An organization called Nefesh B’ Nefesh (NBN) is an invaluable tool in making aliyah.  Aside from the fact that they may provide additional financial incentives, and that they provide support services while you’re here, they have streamlined the paperwork process.  They have an application checklist and you simply e-mail them the items on that list and they make sure it gets to the right place.  Ultimately, it is the Jewish Agency that approves your aliyah, but at least NBN is there to make sure the paperwork doesn’t get lost.  I started my application process less than a month before my move, and so I hit the ground running, e-mailing document after document.  There were a LOT of e-mails.  In addition to copies of all of my passports from the age of 14 to today, they needed all of my parents passports from 1996-2000.  Fun.

After I submitted all of my documents, I made an appointment to meet with a shaliach, or representative, of the Jewish Agency in Jerusalem.  I was armed with all of the documents I submitted, walked in with a smile, and figured, how bad could this be?  The meeting was quite pleasant.  As part of the process I needed proof of my Judaism, and my rabbi at home was away on vacation.  So I had a copy of my mother’s Israeli identification card which clearly states that she is Jewish, and that I am her daughter.  So, that should do it, Judaism is matrilineal, right?  My shaliach says, “I’m not sure we can accept this.”  Okay…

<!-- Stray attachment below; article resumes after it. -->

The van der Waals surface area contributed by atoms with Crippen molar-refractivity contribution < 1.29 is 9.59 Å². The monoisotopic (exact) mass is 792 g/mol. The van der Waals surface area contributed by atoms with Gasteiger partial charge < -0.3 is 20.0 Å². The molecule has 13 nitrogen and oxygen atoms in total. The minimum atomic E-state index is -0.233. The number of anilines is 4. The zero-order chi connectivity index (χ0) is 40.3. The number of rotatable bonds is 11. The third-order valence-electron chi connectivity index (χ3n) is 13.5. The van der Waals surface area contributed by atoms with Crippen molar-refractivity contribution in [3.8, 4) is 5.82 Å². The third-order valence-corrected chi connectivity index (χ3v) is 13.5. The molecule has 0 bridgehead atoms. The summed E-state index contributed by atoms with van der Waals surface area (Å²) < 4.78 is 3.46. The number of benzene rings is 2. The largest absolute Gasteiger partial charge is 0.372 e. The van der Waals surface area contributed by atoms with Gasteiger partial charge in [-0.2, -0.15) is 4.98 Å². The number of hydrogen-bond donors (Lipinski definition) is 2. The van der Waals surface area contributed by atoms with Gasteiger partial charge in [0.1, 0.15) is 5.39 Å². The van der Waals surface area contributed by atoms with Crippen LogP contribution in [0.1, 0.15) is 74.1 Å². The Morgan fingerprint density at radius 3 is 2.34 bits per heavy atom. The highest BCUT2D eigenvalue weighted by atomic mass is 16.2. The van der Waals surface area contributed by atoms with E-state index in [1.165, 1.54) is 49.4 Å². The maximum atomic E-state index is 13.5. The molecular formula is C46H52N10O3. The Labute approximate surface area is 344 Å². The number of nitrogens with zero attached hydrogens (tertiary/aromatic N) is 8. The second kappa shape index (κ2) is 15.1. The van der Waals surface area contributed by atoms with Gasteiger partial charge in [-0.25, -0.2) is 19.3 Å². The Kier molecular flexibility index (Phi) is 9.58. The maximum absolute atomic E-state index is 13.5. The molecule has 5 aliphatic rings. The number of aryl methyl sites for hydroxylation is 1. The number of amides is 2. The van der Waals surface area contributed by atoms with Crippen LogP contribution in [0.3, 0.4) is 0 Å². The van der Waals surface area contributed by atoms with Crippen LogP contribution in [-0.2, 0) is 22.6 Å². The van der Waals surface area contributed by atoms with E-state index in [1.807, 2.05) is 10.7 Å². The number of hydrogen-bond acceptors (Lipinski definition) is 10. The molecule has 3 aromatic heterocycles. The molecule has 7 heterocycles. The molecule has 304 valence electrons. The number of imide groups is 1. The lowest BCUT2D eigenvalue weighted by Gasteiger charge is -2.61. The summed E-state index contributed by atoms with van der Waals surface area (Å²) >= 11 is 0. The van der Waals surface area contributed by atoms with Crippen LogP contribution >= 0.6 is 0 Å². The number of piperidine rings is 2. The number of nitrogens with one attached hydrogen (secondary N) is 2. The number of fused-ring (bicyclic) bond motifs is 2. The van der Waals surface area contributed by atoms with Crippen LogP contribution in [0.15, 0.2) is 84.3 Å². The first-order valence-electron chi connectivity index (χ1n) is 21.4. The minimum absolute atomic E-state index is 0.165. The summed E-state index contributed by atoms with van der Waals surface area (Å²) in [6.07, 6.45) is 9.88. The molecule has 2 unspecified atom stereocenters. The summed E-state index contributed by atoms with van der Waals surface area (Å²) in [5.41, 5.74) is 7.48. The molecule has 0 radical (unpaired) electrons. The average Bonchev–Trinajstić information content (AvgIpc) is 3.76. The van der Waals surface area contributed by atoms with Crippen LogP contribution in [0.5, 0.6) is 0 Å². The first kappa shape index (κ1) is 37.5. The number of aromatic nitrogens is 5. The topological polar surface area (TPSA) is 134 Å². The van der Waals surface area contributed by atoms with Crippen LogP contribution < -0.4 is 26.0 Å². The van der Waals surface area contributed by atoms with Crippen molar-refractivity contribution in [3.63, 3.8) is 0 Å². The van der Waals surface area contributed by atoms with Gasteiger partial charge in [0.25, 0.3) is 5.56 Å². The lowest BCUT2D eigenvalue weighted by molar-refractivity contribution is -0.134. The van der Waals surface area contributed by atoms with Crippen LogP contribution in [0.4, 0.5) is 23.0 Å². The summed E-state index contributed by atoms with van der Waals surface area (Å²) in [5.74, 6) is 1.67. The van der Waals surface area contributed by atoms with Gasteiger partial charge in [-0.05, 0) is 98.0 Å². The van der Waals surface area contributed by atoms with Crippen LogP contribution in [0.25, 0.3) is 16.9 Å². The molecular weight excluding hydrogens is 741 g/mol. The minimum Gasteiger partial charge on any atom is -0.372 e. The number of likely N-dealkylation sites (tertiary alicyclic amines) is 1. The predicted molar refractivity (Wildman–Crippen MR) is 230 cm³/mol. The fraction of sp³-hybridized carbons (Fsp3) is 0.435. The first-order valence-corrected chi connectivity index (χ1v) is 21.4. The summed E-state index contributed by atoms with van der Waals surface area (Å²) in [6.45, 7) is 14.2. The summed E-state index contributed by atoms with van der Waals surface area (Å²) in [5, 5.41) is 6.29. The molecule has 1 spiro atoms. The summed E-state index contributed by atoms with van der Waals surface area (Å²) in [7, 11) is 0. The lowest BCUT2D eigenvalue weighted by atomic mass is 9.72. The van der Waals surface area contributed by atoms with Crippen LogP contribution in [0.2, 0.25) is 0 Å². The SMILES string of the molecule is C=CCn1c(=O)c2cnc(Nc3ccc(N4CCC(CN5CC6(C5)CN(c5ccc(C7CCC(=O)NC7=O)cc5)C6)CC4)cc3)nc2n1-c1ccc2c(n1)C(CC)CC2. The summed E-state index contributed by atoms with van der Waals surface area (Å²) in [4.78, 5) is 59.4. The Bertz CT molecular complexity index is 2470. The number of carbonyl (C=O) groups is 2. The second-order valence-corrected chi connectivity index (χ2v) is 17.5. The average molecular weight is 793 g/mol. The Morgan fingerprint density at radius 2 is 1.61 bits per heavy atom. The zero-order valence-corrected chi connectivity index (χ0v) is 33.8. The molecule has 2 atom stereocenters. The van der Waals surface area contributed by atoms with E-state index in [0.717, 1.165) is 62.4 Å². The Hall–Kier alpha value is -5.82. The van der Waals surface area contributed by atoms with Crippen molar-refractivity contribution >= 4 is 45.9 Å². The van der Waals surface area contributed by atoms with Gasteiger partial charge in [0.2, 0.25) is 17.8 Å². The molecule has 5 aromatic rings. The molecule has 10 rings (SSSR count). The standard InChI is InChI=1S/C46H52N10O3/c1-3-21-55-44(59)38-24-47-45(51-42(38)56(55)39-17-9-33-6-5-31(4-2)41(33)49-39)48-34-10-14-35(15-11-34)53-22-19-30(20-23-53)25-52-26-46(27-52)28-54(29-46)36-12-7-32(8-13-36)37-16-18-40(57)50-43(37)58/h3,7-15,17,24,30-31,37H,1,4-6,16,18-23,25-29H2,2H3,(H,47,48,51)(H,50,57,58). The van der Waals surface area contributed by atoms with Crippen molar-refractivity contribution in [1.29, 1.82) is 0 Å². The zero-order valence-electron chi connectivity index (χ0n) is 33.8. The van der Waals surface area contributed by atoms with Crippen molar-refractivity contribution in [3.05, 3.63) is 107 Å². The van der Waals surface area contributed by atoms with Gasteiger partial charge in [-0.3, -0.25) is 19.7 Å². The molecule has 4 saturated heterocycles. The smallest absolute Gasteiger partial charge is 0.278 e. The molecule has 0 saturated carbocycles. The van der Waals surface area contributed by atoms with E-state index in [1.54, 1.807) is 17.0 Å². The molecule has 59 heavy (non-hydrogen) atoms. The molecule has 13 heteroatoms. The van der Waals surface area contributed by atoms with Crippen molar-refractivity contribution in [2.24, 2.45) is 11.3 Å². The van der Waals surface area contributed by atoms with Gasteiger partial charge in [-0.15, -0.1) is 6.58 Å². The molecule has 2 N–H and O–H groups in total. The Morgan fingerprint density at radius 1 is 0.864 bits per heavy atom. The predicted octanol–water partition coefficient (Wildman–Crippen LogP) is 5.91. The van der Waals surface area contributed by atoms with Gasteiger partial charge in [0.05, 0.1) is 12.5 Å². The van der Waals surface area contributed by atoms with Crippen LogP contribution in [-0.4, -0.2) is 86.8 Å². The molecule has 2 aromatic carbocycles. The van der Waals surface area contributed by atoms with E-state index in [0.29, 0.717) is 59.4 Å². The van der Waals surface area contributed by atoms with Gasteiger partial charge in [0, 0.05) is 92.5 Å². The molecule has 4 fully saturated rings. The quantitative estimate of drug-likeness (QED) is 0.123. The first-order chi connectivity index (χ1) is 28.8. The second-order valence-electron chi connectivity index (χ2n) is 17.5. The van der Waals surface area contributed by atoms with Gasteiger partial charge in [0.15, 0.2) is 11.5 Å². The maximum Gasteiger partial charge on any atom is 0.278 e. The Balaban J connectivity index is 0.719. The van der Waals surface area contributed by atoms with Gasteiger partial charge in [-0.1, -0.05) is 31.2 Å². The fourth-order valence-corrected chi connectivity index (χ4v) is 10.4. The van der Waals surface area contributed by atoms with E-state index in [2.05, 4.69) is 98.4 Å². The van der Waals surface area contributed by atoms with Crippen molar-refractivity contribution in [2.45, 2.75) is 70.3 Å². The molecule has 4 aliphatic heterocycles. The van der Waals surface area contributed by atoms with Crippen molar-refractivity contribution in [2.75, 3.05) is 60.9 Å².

I leave the Jewish Agency and proceed to get a little lost in Jerusalem, walk into a store for some retail therapy, and my cell phone rings.  “Hello, we just met and I realized that we forgot to talk about some other things we’re going to need,” my shaliach said.  He proceeds to tell me that they need my High School transcripts, my parents’ tax returns from the years of 1996-2000, and a letter from their employer during those years.  I was flabbergasted.  I told him that he had copies of all of my entry and exit stamps, and all of my parents’ entry and exist stamps for all of the years he needed — there is no way we could have lived in Israel without being in Israel– and that this was “overkill.”  He replied, “do you want me to tell the Israeli government that this is ‘overkill’?” and I could feel the sneer on his face through my cellphone.  I explained to him that I could not live in America without income, paying Boston rents, for several weeks while I waited for my High School and my rabbi and the Social Security Administration to dig up ancient documents.  There is  no reason why anyone would keep tax returns more than 7 years.  I got no sympathy, but in the end I was able to get in touch with the right person at the Jewish Agency through a connection, who told me that passport copies sufficed and got my aliyah approved quickly so I could book my flight.  My approval came and my (free!) flight was booked about a week before I left for Israel and after I had shipped out all of my belongings, so it was a relief to say the very least.

So why did I ship my things out before my aliyah was approved?  Because where there’s a will, there’s a way, and no matter how incredibly hair-pullingly frustrating this process is, it will work out.  When I want to do something, I do it and there is no stopping me.  My biggest challenges were still ahead of me, though.